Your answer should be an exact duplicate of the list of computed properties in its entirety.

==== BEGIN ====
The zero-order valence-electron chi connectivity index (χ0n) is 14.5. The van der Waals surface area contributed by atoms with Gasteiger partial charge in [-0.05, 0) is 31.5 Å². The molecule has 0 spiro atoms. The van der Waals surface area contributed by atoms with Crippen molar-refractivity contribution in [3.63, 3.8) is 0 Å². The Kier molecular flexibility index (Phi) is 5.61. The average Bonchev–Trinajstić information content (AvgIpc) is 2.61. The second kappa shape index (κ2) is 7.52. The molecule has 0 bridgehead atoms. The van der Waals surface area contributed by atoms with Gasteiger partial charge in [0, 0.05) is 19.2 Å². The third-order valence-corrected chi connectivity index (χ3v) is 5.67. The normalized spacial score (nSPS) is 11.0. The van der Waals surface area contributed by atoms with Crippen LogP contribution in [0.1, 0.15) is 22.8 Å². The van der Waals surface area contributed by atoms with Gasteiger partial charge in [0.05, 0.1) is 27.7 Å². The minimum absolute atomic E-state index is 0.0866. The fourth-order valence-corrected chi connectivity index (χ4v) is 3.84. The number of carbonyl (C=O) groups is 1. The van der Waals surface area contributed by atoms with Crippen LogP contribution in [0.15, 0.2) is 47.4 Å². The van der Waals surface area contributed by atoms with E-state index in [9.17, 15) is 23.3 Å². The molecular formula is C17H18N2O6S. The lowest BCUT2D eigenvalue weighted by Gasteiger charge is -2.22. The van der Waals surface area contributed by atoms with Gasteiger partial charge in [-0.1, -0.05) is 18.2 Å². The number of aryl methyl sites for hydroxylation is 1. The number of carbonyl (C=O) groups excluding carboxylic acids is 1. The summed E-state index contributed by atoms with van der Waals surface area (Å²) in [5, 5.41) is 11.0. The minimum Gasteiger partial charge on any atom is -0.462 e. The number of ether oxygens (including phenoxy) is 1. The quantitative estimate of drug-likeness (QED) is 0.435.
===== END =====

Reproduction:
The zero-order valence-electron chi connectivity index (χ0n) is 14.5. The van der Waals surface area contributed by atoms with Gasteiger partial charge in [-0.05, 0) is 31.5 Å². The molecule has 0 spiro atoms. The van der Waals surface area contributed by atoms with Crippen molar-refractivity contribution in [3.63, 3.8) is 0 Å². The Kier molecular flexibility index (Phi) is 5.61. The average Bonchev–Trinajstić information content (AvgIpc) is 2.61. The second kappa shape index (κ2) is 7.52. The molecule has 0 bridgehead atoms. The van der Waals surface area contributed by atoms with Gasteiger partial charge in [0, 0.05) is 19.2 Å². The third-order valence-corrected chi connectivity index (χ3v) is 5.67. The normalized spacial score (nSPS) is 11.0. The van der Waals surface area contributed by atoms with Crippen LogP contribution in [0.1, 0.15) is 22.8 Å². The van der Waals surface area contributed by atoms with Gasteiger partial charge in [0.05, 0.1) is 27.7 Å². The minimum absolute atomic E-state index is 0.0866. The fourth-order valence-corrected chi connectivity index (χ4v) is 3.84. The number of carbonyl (C=O) groups is 1. The van der Waals surface area contributed by atoms with Crippen LogP contribution in [0.15, 0.2) is 47.4 Å². The van der Waals surface area contributed by atoms with E-state index in [9.17, 15) is 23.3 Å². The molecular formula is C17H18N2O6S. The lowest BCUT2D eigenvalue weighted by Gasteiger charge is -2.22. The van der Waals surface area contributed by atoms with Gasteiger partial charge in [-0.1, -0.05) is 18.2 Å². The number of aryl methyl sites for hydroxylation is 1. The number of carbonyl (C=O) groups excluding carboxylic acids is 1. The summed E-state index contributed by atoms with van der Waals surface area (Å²) in [5, 5.41) is 11.0. The minimum Gasteiger partial charge on any atom is -0.462 e. The number of ether oxygens (including phenoxy) is 1. The quantitative estimate of drug-likeness (QED) is 0.435.